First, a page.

Security and Governance in Somalia: Consolidating Gains, Confronting Challenges, and Charting the Path Forward
Good afternoon and thank you Chairman Coons, Ranking Member Flake, and Members of the Senate Foreign Relations Committee Subcommittee on African Affairs for the opportunity to speak with you today about the complex state of governance, development and security in Somalia. Thank you also for your continued support for our assistance programs that make a difference in the lives of millions every day.
In 2011, the worst drought in East Africa in 60 years plunged more than 13.3 million people into crisis. USAID and the international community’s response to the devastating Horn of Africa crisis helped meet the needs of 4.6 million people across the region. Despite these efforts, in July 2011, the United Nations declared famine in two areas of Southern Somalia. Additional areas slipped into famine in the weeks to follow and at the height of the crisis, four million Somali lives depended on receiving emergency assistance.
While the drought affected millions across the region, only in Somalia did drought result in famine. This is not a designation we use lightly, as it means that at least 20 percent of households face an extreme lack of food with evidence of starvation, death, and destitution; more than 30 percent are acutely malnourished; and the mortality rate exceeds two deaths per 10,000 people a day. In Somalia, it was the deadly combination of drought, 20 years of conflict, a failed state, and the presence of armed terrorists that led to the deaths of hundreds of thousands Somalis. As Amartya Sen famously said, famines don’t happen in democracies.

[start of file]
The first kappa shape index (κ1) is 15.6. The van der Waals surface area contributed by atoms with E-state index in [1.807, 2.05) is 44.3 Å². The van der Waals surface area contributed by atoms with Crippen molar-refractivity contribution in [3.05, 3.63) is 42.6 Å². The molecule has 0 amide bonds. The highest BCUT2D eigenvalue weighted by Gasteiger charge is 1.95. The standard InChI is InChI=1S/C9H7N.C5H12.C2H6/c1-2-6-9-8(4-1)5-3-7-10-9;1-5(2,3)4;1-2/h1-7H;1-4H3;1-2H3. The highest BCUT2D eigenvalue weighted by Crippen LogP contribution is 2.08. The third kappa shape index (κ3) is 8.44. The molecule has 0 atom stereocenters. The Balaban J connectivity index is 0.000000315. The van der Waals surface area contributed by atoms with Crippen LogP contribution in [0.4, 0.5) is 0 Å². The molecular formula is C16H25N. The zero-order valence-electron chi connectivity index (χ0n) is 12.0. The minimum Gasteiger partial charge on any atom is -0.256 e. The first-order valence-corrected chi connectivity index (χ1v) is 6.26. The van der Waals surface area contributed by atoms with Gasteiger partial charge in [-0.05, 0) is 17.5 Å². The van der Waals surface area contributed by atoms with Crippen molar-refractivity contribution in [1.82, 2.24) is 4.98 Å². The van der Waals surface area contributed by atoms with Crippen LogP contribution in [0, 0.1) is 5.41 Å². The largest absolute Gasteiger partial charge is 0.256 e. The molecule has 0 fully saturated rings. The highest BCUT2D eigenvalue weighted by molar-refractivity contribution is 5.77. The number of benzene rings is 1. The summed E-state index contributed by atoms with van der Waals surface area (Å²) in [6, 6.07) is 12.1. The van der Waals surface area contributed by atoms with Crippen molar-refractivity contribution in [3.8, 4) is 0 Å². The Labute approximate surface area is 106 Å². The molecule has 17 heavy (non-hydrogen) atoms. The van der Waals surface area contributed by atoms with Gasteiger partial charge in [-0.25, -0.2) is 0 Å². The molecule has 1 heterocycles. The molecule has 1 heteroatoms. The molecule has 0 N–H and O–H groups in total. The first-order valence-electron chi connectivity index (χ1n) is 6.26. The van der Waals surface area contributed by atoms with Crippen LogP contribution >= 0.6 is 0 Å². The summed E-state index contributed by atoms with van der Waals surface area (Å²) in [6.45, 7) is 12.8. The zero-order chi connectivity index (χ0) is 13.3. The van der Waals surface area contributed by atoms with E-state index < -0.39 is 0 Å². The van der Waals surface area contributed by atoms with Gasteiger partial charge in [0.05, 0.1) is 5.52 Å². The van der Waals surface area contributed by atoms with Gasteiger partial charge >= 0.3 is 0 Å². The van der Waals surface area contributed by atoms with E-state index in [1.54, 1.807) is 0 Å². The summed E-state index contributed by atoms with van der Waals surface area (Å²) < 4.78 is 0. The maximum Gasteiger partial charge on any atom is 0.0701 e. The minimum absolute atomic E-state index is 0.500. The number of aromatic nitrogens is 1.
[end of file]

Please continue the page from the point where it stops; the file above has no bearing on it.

Now, two years later, Somalia has its first effective central government since 1991, with democratically elected President Hassan Sheikh Mohamud and a new Somali Federal Parliament. Somalis have worked hard to establish the foundation of their state based on significant efforts to forge a national consensus. And I am very pleased to report that I recently returned from an international meeting on Somalia focused on peace and prosperity, not famine. In Brussels on September 16, 58 countries and 11 international organizations gathered in support of a compact that outlines a roadmap forward. Emerging from 20 years of conflict will be a long and bumpy road, but Somalia is now heading in the right direction, with the best chance in 20 years to move toward a better future.
Today I am pleased to talk to you about this opportunity, the new frameworks and international partnerships in support of Somalia, and what USAID is doing to help Somalia transition out of conflict, fragility, and chronic poverty.
The recent, tragic al-Shabaab attack in Nairobi only underscores the need for the international community to reaffirm our commitment to assist the development of a more legitimate, inclusive democracy in Somalia. This will be central to peace, prosperity, economic growth, and to providing positive alternatives to violent extremism in those communities most at risk of recruitment and radicalization to violence.
Emerging from Two Decades of Conflict
USAID’s work in Somalia for the last two decades has been defined by a prolonged complex humanitarian emergency and significant security constraints. Since 1991, widespread and persistent food insecurity, civil strife, inter-clan conflict, political instability, endemic poverty, and recurrent cycles of flooding and drought have resulted in severe humanitarian needs. For decades weak governance and insecurity have inhibited meaningful solutions and prevented humanitarian aid from reaching many who need it most.
However, over the last five years, enabled by security advancements made by the UN Security Council authorized African Union Mission in Somalia (AMISOM), USAID has increased support focused on three areas critical for transition: stronger ties between government and community; economic opportunity through improved government-private sector relations; and improved government ability to provide basic services.